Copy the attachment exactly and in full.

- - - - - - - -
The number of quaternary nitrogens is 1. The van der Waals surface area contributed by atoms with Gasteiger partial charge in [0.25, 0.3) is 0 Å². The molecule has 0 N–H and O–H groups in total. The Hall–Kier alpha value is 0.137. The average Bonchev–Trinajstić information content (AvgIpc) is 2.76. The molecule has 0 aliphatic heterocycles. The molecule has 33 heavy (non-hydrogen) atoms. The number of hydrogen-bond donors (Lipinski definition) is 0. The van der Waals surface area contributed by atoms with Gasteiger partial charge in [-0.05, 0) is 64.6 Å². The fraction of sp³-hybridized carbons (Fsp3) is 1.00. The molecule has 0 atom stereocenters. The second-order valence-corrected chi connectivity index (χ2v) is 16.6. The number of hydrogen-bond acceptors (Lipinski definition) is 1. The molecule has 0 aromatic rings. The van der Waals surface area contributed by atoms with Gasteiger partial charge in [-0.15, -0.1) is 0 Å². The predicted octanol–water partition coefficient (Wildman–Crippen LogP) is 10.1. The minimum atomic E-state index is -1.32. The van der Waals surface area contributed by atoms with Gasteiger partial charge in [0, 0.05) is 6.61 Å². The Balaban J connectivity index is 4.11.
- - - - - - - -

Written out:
The number of quaternary nitrogens is 1. The van der Waals surface area contributed by atoms with Gasteiger partial charge in [0.25, 0.3) is 0 Å². The molecule has 0 N–H and O–H groups in total. The Hall–Kier alpha value is 0.137. The average Bonchev–Trinajstić information content (AvgIpc) is 2.76. The molecule has 0 aliphatic heterocycles. The molecule has 33 heavy (non-hydrogen) atoms. The number of hydrogen-bond donors (Lipinski definition) is 0. The van der Waals surface area contributed by atoms with Gasteiger partial charge in [-0.05, 0) is 64.6 Å². The fraction of sp³-hybridized carbons (Fsp3) is 1.00. The molecule has 0 atom stereocenters. The second-order valence-corrected chi connectivity index (χ2v) is 16.6. The number of hydrogen-bond acceptors (Lipinski definition) is 1. The molecule has 0 aromatic rings. The van der Waals surface area contributed by atoms with Gasteiger partial charge in [-0.15, -0.1) is 0 Å². The predicted octanol–water partition coefficient (Wildman–Crippen LogP) is 10.1. The minimum atomic E-state index is -1.32. The van der Waals surface area contributed by atoms with Gasteiger partial charge in [0, 0.05) is 6.61 Å². The Balaban J connectivity index is 4.11.